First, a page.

Anticipating as many as 8 inches of snow, Mayor Marty Walsh announced Thursday night that all Boston Public Schools would be closed for the day Friday.

"With expected accumulations of four to eight inches over the next 22 hours, we are acting out of an abundance of caution for the safety of our residents, especially our children," Walsh said in a statement.

"Our Office of Emergency Management will continue to monitor the storm throughout its duration. I'm asking residents to remain vigilant during this snow event and keep an eye out for our neighbors, especially our seniors during this time."

This storm has been handled badly by all of the computer models, as it was suppose to pass harmlessly out to sea. However, over the past 18-24 hours, a significant shift to the west in the storm track, along with a more intense system, has caught us off-guard.

The biggest impact today will be for southern New England, where the rain will be changing over to heavy wet snow with Boston possibly receiving as much as 4-8 inches before the storm pulls away later in the day. The Capes could see over 6 inches as well and the combination of the heavy, wet snow and strong winds will lead to scattered power outages.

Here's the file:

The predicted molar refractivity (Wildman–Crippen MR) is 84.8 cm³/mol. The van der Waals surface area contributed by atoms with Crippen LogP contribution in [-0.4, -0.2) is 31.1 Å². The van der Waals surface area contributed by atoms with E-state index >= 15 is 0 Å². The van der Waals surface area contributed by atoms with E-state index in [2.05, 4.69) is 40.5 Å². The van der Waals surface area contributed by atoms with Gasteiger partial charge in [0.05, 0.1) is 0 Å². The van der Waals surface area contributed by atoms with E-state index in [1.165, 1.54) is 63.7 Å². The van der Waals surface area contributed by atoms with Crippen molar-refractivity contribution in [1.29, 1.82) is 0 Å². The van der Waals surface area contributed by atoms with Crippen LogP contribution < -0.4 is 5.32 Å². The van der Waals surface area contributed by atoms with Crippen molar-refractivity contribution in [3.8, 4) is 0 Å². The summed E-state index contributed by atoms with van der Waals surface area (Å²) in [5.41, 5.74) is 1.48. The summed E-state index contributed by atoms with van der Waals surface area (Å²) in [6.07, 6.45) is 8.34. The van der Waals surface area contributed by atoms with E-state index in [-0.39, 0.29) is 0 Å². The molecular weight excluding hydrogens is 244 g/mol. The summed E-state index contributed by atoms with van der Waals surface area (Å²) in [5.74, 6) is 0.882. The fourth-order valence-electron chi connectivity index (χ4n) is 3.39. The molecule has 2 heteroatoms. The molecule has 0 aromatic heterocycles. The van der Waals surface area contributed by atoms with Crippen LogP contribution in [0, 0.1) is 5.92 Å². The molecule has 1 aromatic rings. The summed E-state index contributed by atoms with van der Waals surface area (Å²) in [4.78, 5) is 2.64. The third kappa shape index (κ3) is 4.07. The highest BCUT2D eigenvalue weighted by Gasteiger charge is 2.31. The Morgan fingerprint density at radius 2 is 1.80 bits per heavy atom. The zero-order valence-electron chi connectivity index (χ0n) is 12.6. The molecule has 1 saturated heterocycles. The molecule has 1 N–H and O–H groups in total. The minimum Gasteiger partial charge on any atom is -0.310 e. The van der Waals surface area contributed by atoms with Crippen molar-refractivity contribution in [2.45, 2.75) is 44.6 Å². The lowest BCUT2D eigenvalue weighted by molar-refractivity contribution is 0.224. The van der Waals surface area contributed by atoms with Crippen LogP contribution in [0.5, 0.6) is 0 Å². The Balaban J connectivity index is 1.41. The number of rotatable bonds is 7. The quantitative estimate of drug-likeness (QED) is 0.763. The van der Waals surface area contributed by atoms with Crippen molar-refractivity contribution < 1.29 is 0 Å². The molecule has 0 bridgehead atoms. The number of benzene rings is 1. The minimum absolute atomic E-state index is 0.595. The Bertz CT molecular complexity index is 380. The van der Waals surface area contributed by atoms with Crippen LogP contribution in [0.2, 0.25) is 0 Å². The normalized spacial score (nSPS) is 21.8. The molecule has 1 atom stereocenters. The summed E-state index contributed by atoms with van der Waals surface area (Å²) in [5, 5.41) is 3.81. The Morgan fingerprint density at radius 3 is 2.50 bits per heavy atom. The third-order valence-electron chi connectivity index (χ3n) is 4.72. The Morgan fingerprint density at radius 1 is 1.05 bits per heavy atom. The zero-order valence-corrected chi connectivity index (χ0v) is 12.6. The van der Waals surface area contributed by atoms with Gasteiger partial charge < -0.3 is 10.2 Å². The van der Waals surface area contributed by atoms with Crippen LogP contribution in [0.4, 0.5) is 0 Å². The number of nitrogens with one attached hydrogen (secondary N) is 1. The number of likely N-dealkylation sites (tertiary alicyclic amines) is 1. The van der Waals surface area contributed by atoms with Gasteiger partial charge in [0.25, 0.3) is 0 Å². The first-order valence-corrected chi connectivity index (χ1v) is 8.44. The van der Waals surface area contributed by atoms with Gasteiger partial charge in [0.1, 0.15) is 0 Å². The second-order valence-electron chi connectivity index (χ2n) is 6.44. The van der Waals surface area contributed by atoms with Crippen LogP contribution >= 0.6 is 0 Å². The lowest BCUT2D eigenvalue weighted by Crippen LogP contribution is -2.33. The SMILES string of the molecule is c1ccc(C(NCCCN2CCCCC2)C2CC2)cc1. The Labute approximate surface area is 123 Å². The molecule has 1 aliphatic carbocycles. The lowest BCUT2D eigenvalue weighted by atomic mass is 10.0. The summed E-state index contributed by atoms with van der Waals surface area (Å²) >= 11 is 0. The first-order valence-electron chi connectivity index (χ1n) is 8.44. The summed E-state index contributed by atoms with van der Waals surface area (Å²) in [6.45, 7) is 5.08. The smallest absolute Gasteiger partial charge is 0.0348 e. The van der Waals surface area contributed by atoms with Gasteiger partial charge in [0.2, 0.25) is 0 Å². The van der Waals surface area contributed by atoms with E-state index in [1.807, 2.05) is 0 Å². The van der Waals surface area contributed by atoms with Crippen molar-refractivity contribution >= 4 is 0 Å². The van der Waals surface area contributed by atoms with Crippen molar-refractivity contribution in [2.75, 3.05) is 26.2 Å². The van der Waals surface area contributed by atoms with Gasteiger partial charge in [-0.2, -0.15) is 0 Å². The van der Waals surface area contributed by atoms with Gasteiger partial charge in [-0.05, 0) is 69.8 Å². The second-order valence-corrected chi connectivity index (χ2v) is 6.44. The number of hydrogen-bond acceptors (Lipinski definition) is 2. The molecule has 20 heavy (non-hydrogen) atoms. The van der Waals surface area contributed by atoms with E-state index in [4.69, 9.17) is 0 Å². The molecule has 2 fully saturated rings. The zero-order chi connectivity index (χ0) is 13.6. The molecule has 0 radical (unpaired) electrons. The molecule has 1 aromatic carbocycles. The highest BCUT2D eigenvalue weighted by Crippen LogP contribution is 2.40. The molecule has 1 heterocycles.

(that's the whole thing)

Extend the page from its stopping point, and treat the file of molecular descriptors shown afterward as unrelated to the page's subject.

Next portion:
Philadelphia and New York city should see a slushy mess as the overnight rain changes to morning snow. Roadways could become covered as the snow intensity reaches its maximum during your morning commute.

Eastern New Jersey will be closer towards the storm center and this should lead to higher amounts of snow in all locations across eastern New Jersey, except along the shore points, where plenty of mixing will take place.

Philly could receive about 1-3 inches of snow, especially on grassy surfaces, with higher amounts to the east of I-95. The saving grace with this storm is that it is a quick mover and this will keep snow amounts limited across Philly and NYC, where the sun will return by Friday afternoon.

Uncertainties remain in the forecast for early next week.  

Spencer Buell contributed to this report.